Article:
complaints to Mortenson concerned compensation or his
relationship with Lisson, an invalid Title VII theory.
Id. at 4-5, 7. Plaintiff again reiterates arguments
made in his summary judgment brief, without indicating where
the Court erred. See Doc. 129 at 3-4. Motions for
reconsideration may not repeat arguments already made, and
mere disagreement with a court’s order is insufficient
grounds for reconsideration. See LRCiv 7.2(g)(1)
(“No motion for reconsideration of an Order may repeat
any oral or written argument made”); see also
United States v. Rezzonico, 32 F.Supp.2d 1112, 1116 (D.
Ariz. 1998) (“A motion for reconsideration should not
be used to ask the court ‘to rethink what the court had
already thought through[.]’”).
also argues that because the Court found an issue of fact
regarding Donat’s participation in his termination,
there must be an issue of fact relating to his Title VII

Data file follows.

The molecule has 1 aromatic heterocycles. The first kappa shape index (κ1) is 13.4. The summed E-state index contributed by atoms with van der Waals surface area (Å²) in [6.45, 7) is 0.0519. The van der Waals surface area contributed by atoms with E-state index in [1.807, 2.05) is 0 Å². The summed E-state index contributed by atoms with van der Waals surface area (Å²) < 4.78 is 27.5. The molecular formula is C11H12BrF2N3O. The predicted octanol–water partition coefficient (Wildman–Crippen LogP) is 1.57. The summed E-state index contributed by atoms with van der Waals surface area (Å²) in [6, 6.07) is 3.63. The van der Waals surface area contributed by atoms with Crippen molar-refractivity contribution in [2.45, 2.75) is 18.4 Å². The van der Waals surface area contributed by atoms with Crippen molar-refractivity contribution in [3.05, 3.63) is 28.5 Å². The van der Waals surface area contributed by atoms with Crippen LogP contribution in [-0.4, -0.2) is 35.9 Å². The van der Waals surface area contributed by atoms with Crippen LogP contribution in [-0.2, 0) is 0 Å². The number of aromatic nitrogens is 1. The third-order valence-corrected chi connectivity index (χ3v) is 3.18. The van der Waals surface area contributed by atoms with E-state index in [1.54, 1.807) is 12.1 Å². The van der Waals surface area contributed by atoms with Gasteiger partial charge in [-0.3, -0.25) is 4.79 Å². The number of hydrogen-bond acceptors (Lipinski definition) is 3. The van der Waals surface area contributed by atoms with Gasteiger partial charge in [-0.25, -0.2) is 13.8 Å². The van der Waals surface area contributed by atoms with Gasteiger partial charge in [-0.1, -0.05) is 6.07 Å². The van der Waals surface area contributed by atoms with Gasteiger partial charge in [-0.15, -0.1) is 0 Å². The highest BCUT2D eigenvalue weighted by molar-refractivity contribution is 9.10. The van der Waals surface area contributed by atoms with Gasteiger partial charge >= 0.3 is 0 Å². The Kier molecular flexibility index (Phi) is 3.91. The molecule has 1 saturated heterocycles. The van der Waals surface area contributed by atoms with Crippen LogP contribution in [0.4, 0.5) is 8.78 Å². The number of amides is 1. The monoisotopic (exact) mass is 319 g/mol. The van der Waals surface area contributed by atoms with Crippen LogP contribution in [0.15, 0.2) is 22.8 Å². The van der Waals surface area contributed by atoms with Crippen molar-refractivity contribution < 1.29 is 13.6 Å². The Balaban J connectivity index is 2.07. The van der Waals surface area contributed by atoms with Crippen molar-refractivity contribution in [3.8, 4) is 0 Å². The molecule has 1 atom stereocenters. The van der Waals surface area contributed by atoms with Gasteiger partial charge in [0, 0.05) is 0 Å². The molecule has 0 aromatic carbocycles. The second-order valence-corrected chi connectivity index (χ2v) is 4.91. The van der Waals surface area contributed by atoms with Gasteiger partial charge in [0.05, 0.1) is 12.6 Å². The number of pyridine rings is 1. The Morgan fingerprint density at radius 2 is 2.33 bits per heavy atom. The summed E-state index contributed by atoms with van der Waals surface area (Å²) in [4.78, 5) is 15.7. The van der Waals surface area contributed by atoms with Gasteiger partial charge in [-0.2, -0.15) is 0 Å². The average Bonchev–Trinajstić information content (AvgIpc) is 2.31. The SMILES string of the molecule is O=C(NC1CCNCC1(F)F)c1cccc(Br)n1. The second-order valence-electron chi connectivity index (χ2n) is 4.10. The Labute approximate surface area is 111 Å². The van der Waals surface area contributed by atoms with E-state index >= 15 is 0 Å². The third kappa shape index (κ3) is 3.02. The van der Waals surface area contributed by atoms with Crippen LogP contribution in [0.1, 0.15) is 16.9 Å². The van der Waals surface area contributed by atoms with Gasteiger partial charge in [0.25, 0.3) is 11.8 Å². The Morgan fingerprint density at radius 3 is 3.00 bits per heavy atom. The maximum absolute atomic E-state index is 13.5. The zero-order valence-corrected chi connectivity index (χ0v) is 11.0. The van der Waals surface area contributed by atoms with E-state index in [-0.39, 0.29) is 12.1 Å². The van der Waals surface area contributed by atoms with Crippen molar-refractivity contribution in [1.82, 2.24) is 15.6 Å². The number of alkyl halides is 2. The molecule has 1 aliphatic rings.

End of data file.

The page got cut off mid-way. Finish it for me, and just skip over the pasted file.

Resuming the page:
claim as well. This comparison is inapposite. Because neither
Lisson nor Plaintiff engaged in protected activity, there is
no Title VII claim, whether or not Donat was involved.
Plaintiff has filed a motion for leave to file a reply,
arguing that Defendant’s reliance on new excerpts from
Lisson’s deposition is inappropriate. Doc.
The Court has not relied on this evidence, and the motion for
leave to file a reply will therefore be denied.
Plaintiff’s Request for Additional Discovery.
Court previously ruled on various discovery issues between
the parties, and stated that it would rule on the text
messages between Lisson and Donat after it resolved
Plaintiff’s motion for reconsideration. Doc. 155. The
Court now addresses the parties’ text message dispute.
case has a troubled discovery history. As Judge Humetewa
explained, the parties’ discovery disagreements spanned
months and many filings with the Court. Doc. 134 at 1-3.
Judge Humetewa noted that Plaintiff’s previous counsel
sought all discovery, including the texts Plaintiff now
seeks, through Defendant’s voluntary disclosures under
the Court’s MIDP pilot. She stated: “It has
become clear to the Court that Plaintiff is attempting to use
the rules of the MIDP to expand its intended purpose and to
reopen and expand the scope of discovery.” Id.
at 3. Defendant included the texts it believed to be relevant
in its MIDP disclosures, Plaintiff ...